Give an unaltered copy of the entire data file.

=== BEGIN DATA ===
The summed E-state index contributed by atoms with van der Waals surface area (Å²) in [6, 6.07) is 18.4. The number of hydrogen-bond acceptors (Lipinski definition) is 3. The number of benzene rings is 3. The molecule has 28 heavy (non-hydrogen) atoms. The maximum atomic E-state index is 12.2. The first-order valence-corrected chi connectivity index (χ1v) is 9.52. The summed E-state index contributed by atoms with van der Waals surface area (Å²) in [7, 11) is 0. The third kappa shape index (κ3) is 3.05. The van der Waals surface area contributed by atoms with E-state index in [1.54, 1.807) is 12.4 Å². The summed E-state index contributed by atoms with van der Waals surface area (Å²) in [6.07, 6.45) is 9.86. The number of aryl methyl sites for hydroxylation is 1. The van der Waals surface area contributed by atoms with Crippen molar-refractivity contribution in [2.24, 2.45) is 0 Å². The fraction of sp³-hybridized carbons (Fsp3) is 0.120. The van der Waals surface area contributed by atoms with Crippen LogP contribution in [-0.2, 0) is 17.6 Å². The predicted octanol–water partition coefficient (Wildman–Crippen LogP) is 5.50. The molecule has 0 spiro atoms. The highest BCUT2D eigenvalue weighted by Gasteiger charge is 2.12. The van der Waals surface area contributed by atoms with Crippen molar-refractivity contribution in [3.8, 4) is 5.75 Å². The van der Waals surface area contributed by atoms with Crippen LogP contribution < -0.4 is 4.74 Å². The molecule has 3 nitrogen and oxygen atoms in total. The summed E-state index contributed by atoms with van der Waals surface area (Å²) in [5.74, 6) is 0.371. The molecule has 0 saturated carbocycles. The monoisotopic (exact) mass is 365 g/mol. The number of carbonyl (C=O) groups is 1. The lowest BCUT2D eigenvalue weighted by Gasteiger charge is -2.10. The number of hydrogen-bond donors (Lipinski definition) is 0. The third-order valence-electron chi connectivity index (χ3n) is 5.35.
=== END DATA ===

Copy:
The summed E-state index contributed by atoms with van der Waals surface area (Å²) in [6, 6.07) is 18.4. The number of hydrogen-bond acceptors (Lipinski definition) is 3. The number of benzene rings is 3. The molecule has 28 heavy (non-hydrogen) atoms. The maximum atomic E-state index is 12.2. The first-order valence-corrected chi connectivity index (χ1v) is 9.52. The summed E-state index contributed by atoms with van der Waals surface area (Å²) in [7, 11) is 0. The third kappa shape index (κ3) is 3.05. The van der Waals surface area contributed by atoms with E-state index in [1.54, 1.807) is 12.4 Å². The summed E-state index contributed by atoms with van der Waals surface area (Å²) in [6.07, 6.45) is 9.86. The number of aryl methyl sites for hydroxylation is 1. The van der Waals surface area contributed by atoms with Crippen molar-refractivity contribution in [2.24, 2.45) is 0 Å². The fraction of sp³-hybridized carbons (Fsp3) is 0.120. The van der Waals surface area contributed by atoms with Crippen LogP contribution in [-0.2, 0) is 17.6 Å². The predicted octanol–water partition coefficient (Wildman–Crippen LogP) is 5.50. The molecule has 0 spiro atoms. The highest BCUT2D eigenvalue weighted by Gasteiger charge is 2.12. The van der Waals surface area contributed by atoms with Crippen molar-refractivity contribution in [3.8, 4) is 5.75 Å². The van der Waals surface area contributed by atoms with Crippen LogP contribution < -0.4 is 4.74 Å². The molecule has 3 nitrogen and oxygen atoms in total. The summed E-state index contributed by atoms with van der Waals surface area (Å²) in [5.74, 6) is 0.371. The molecule has 0 saturated carbocycles. The monoisotopic (exact) mass is 365 g/mol. The number of carbonyl (C=O) groups is 1. The lowest BCUT2D eigenvalue weighted by Gasteiger charge is -2.10. The number of hydrogen-bond donors (Lipinski definition) is 0. The third-order valence-electron chi connectivity index (χ3n) is 5.35.